Who would have thought even five years ago that a New Zealand civics course and rocket programme, along with an Australian university initiative, could bring democracy to Sub-Saharan Africa?
Delegates at last week's symposium at Melbourne's Swinburne University of Technology were informed that southern hemisphere-generated technology now has the capability to deliver low-cost satellite coverage – and therefore crucial how-to civics education – to remote areas of any country.
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Launching from its Mahia site in New Zealand, Peter Beck's Rocket Lab has shown in the past 18 months that electron motor technology works. Not only can Rocket Lab deliver into low-orbit "sustainable" rockets that leave no space junk (re-entry disintegration is used to remove all parts), it can do it cost-efficiently for developing countries.
Swinburne's symposium featured a presentation detailing how "Ten lessons in democracy" can be accessed by any smartphone anywhere in the world. Created for the 2016 Somali elections, the course was developed by a New Zealander to upskill 275 Somali MPs and civil service workers in a country where education had largely been lost.
The brainchild of former Somali Minister of Communication Mohamed Ibrahim, these lessons were designed specifically for Somalia but are adaptable to any country.
As one of an international team of three, I acknowledged New Zealand universities' political science departments who suggested comparative government texts – and Swinburne University's Information Systems for the input of their Social Impact Research Group.
Led by Doctors Jason Sargent and Paul Scifleet, Swinburne has cooperated with Arizona, Melbourne and Jazeera universities to host yearly ICT for democratisation conferences aimed at securing Somalia's next one-person/one-vote election.
In 2015, I composed the "Somali School of Government" in six months after completing a postgraduate diploma in E-learning via Massey in 2014 – and a crash course in political science 101 that summer.
I was determined to design a course based on an unvarnished, multi-perspectived history of Somalia – including its unique contributions and setbacks. As well as plotted histories of parliamentary and liberal democracy.
The emphasis was on comparative government and good governance, with hypertexts to backgrounders on more difficult concepts. These included the seven different types of majorities, how social contracts can be renegotiated, best anti-corruption practices, plus the role of religious wisdom and Sharia law within secular achievements such as the church-and-state separation.
The International Parliamentary Union has a highly useful updated website with lots of updated information from around the world. For example, New Zealand's user-friendly online submission process makes us one of the most engaged liberal democracies.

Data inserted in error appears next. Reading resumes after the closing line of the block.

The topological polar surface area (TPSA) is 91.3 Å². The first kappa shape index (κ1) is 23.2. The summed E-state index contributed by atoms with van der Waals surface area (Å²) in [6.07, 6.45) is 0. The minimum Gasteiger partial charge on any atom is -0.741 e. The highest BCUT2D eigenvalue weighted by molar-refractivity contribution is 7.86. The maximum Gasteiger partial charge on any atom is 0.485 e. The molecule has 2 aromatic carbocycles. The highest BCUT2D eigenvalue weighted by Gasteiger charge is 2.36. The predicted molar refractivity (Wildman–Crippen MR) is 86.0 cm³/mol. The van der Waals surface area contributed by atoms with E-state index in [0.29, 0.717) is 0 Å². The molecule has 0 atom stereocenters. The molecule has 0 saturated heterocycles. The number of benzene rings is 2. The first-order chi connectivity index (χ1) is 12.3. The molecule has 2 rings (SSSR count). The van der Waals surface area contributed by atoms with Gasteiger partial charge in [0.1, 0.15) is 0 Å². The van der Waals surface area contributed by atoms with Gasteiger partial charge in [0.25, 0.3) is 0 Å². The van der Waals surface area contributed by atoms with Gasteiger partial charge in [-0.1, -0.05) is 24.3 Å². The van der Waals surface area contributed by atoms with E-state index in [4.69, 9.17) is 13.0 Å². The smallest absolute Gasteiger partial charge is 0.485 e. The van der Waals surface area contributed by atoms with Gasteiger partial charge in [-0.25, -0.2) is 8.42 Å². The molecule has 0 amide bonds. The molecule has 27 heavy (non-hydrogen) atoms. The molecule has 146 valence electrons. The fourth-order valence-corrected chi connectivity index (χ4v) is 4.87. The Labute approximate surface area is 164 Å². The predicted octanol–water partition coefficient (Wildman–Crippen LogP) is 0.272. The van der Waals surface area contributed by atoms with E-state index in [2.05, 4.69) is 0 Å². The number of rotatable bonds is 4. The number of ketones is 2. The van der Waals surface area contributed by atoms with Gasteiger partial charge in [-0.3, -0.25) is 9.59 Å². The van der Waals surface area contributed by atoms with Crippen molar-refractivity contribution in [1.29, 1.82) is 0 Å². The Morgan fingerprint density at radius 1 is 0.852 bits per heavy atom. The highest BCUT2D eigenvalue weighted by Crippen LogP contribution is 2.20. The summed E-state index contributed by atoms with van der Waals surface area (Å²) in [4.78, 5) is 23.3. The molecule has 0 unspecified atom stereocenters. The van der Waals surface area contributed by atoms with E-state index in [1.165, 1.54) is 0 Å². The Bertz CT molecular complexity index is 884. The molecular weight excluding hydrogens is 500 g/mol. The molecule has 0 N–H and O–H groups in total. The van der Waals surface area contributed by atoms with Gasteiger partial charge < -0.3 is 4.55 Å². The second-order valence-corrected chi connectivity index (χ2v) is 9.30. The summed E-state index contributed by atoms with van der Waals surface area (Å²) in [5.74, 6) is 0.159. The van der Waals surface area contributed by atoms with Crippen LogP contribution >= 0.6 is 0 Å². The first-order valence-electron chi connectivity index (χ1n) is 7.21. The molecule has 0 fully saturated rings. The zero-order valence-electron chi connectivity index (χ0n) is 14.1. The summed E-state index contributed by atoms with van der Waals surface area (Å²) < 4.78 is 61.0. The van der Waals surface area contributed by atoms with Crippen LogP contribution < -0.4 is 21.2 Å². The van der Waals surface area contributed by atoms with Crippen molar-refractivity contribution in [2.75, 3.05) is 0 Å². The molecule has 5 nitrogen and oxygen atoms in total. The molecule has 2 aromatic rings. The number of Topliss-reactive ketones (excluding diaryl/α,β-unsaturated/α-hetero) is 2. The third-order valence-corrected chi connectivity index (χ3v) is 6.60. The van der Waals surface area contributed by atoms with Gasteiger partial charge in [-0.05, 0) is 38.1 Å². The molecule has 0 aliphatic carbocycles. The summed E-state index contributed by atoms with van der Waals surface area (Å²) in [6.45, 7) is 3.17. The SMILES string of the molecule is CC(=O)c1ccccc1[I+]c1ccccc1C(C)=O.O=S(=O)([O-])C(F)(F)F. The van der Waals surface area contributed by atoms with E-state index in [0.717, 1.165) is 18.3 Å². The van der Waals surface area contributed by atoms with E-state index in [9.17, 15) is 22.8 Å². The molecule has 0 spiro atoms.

Australia's compulsory voting system produces higher turnouts – 90 per cent plus– but we make only registration compulsory so we can detect levels of disaffection.
A recovering state with rural and urban areas, Somalia has 15 million inhabitants – and one million diaspora scattered around the world. Its tribal consciousness present unique challenges.
The second African state to achieve democracy in 1960, Somalia, like so many settler-colonial states, lapsed into a socialist autocracy. Dictatorship, foreign interventions and tribal divisions then tore its civic fabric apart.
While Somalia is unique, Swinburne is leading the way in providing a forum for all stakeholders to rebuild civil societies. The symposium featured worldwide contributions and discussions in an environment offering intellectual input, IT expertise and civic support.
IT link-ups included addresses by Mohamed Abdi Ware, President of the Somali state of Hirshabelle; professor of School for the Future of Innovation in Society at Arizona State University Dr Katina Michael; and an in-person address by 2009 Australian of the Year and chairman of Africa Think Tank, Dr Berhan Ahmed, who said: "In the 21st century, the lion leader is not the big-man warrior, but one big enough to consult and, where necessary, apologise."
Of course, the lessons in democracy need further development – so far only the first lesson has been translated into Somali – but age-levelling it, using animations for easier understanding by the semi-literate, and podcast-able audios would make it more accessible.
An insightful presentation by Australian-Somali Samatar Ibrahim used research to show how civics via diffusion – one educated phone-owner in a village teaching two others and so on – can educate a nation.
Democracy is the only system capable of self-correction. But this depends on a high percentage of engagement. Although 125 out of 196 countries are currently democratic, the monitoring website Freedom House records many that have become less inclusive. Or dysfunctional.
While in Melbourne, I challenged those with the expertise to translate the lessons into Arabic – or their indigenous language. Imagine the effect of that on the region.
• Steve Liddle is a teacher and independent researcher based in Napier. Last year he taught at Bethlehem University, one of 17 on the West Bank.